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Bradshaw Honey Farm located near Visalia, Calif., includes about 4,000 honey bee colonies for crop pollination and honey production.Colony collapse disorder has substantially reduced bee colony numbers at the Bradshaw operation.Wise money management has helped the farm remain financially afloat through heavy CCD-related bee losses.Honey from the Bradshaw operation is sold to Sue Bee Honey and processed at a facility in Anaheim, Calif.
June 18, 2012
David Bradshaw sat outside his modest beekeeper shop near Visalia, Calif., early this summer sharing his passion to supply the highest quality bees for crop pollination and a weighty arsenal of concerns which threaten many beekeepers’ livelihoods.
Bradshaw, 55, a second-generation beekeeper and owner of Bradshaw Honey Farm, is the caretaker of about 140 million honey bees housed in about 4,000 colonies (hives). Each colony includes about 35,000 buzzing honey bees per dual wood box.
The farm is considered a medium-to-large operation.
The Bradshaw family business was started by David’s father Howard, 80, in the late 1940s in Hawaii. The elder Bradshaw purchased his first beehive at a Sears Roebuck and Company store.
Bradshaw bees pollinate almonds, plums, kiwis, avocados, alfalfa seed, cherries, pomegranates, blueberries, and olives during the annual spring bloom. Most of the bees pollinate crops within a 10-mile radius of the shop.
The annual California springtime almond pollination ritual is the world’s largest pollination event.
“Almond pollination helps beekeepers make it financially from one year to the next,” David Bradshaw said.
For this year’s almond bloom, Bradshaw’s per colony rental price was $135; $20 lower than the average industry price of $155. Bee colony rates ranged this year from $120 per hive to $185 per hive based on a variety of factors.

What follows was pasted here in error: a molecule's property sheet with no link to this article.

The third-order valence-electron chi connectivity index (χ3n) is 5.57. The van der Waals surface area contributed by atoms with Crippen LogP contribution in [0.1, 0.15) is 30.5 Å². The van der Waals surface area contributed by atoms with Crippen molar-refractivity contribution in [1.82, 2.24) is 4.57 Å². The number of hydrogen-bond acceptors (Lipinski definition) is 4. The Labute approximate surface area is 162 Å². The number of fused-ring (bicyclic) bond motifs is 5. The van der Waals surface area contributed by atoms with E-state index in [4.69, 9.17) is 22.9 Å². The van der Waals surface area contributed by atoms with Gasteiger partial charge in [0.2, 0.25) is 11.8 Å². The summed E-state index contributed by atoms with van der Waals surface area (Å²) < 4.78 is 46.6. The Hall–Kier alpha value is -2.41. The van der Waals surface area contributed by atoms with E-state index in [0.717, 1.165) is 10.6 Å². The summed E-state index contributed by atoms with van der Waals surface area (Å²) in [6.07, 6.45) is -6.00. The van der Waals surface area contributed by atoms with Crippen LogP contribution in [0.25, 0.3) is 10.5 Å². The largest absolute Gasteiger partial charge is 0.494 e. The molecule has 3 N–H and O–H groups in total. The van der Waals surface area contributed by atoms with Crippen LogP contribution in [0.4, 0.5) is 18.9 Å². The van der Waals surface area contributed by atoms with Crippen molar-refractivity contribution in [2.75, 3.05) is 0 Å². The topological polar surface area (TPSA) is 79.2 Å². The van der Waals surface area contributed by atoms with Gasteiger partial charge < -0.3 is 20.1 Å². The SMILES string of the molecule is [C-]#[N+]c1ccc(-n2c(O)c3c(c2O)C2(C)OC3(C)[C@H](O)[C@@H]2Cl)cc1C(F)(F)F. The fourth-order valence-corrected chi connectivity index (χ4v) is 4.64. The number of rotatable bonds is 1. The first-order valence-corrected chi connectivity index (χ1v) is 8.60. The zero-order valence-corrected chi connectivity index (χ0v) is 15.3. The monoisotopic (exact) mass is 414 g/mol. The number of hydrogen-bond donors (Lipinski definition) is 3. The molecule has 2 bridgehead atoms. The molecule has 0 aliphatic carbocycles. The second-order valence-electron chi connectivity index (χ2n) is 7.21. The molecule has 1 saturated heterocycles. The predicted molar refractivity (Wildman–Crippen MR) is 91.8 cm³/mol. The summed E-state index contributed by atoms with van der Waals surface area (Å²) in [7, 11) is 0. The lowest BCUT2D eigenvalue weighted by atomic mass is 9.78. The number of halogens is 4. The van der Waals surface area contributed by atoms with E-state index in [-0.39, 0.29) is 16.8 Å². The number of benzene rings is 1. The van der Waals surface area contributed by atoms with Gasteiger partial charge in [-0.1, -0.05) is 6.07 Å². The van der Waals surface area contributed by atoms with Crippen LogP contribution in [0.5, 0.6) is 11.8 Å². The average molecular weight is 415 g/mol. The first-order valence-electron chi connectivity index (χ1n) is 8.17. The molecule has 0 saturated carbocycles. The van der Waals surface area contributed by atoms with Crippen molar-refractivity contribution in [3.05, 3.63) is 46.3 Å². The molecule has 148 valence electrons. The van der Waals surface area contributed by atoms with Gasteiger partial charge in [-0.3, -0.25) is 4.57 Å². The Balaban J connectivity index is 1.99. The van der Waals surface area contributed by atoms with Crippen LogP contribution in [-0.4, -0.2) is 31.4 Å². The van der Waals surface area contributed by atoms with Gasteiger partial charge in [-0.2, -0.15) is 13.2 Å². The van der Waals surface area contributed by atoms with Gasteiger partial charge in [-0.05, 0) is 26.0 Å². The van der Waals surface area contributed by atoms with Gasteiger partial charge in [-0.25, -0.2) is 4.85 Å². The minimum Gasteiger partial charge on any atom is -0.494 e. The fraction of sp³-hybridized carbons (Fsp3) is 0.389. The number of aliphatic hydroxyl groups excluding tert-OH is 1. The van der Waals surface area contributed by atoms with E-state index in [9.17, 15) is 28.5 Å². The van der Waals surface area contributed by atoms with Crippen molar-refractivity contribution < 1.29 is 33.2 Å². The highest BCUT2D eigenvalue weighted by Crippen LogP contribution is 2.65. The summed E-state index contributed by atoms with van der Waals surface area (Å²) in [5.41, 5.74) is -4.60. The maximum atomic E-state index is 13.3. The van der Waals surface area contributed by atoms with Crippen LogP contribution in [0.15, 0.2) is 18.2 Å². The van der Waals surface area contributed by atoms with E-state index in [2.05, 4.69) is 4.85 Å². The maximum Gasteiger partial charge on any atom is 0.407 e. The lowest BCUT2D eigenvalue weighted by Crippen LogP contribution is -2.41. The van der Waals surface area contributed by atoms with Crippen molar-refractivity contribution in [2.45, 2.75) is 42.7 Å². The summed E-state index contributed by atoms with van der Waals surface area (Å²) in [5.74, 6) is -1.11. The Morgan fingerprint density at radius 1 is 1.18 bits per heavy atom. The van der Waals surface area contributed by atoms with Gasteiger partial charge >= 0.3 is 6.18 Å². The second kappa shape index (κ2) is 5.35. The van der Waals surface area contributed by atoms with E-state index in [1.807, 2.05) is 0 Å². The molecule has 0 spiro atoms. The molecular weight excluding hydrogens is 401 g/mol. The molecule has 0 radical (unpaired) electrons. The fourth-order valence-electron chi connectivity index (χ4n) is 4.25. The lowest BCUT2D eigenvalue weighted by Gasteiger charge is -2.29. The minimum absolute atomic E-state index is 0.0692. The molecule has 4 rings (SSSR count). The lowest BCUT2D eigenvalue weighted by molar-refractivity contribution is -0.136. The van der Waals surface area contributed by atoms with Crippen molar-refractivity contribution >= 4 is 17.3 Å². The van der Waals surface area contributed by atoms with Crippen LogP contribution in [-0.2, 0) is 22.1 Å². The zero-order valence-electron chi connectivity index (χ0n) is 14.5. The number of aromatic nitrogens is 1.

Bradshaw’s lower cost is based on location, location, location.
“My colony rental price is lower because I don’t travel far,” said the second-generation beekeeper. “I don’t have as many transportation costs so I pass the savings along to my grower customers. I’ve been working with most of my growers for about 35 years.”
Crop pollination bee services generate about 65 percent of Bradshaw’s annual income with the 35 percent balance from honey production.
(For more, see: Pound of honey a stunning bee creation)
A major threat to Bradshaw’s financial bottom line is colony collapse disorder (CCD). CCD is a phenomenon first discovered in late 2006 when many worker bees in colonies located mostly in North America left the colonies and never returned.
Bee scientists worldwide have studied the puzzling problem and have not identified the culprit. Many experts believe the bee disappearance could be tied to a virus, the combination of a virus and a fungus, neonicotinoid insecticides, or royal jelly or pollen imported from China.
Bradshaw’s bees disappeared when the North American bee exodus occurred.
“I was stunned,” Bradshaw said. “Some of the bee hives were empty for what appeared to be no apparent reason. The bees left the colony to forage and never returned.”
Normally, Bradshaw loses 10 percent to 15 percent of his bees annually due to a variety of causes. Since CCD, his bee losses have elevated to 30 percent to 70 percent annually. Last year the total loss was 60 percent.
“I’ve lost 2,500 of my 4,000 colonies several years since CCD occurred,” Bradshaw said.
Bradshaw says his colonies are valued at about $150 each.
The massive bee losses from CCD have taken heavy personal, mental, and financial tolls on the Bradshaw family.